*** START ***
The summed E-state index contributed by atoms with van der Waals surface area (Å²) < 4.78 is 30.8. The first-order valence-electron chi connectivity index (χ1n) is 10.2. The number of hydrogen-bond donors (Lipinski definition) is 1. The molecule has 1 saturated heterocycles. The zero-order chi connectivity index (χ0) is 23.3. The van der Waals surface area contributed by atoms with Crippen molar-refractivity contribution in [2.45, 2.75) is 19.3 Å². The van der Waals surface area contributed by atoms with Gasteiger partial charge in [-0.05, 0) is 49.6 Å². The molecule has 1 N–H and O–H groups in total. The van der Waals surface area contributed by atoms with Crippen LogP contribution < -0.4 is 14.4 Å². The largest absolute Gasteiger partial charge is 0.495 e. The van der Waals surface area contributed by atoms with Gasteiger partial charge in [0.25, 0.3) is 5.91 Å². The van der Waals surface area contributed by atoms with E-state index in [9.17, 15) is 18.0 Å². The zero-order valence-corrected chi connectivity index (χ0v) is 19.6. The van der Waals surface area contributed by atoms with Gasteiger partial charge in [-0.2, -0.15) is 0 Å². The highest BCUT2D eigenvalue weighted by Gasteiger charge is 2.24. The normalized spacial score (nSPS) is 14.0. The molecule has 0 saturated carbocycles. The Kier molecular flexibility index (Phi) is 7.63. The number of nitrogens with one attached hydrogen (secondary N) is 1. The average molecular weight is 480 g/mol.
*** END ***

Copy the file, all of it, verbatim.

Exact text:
The summed E-state index contributed by atoms with van der Waals surface area (Å²) < 4.78 is 30.8. The first-order valence-electron chi connectivity index (χ1n) is 10.2. The number of hydrogen-bond donors (Lipinski definition) is 1. The molecule has 1 saturated heterocycles. The zero-order chi connectivity index (χ0) is 23.3. The van der Waals surface area contributed by atoms with Crippen molar-refractivity contribution in [2.45, 2.75) is 19.3 Å². The van der Waals surface area contributed by atoms with Gasteiger partial charge in [-0.05, 0) is 49.6 Å². The molecule has 1 N–H and O–H groups in total. The van der Waals surface area contributed by atoms with Crippen LogP contribution < -0.4 is 14.4 Å². The largest absolute Gasteiger partial charge is 0.495 e. The van der Waals surface area contributed by atoms with Gasteiger partial charge in [0.25, 0.3) is 5.91 Å². The van der Waals surface area contributed by atoms with E-state index in [9.17, 15) is 18.0 Å². The zero-order valence-corrected chi connectivity index (χ0v) is 19.6. The van der Waals surface area contributed by atoms with Gasteiger partial charge in [-0.2, -0.15) is 0 Å². The highest BCUT2D eigenvalue weighted by Gasteiger charge is 2.24. The normalized spacial score (nSPS) is 14.0. The molecule has 0 saturated carbocycles. The Kier molecular flexibility index (Phi) is 7.63. The number of nitrogens with one attached hydrogen (secondary N) is 1. The average molecular weight is 480 g/mol.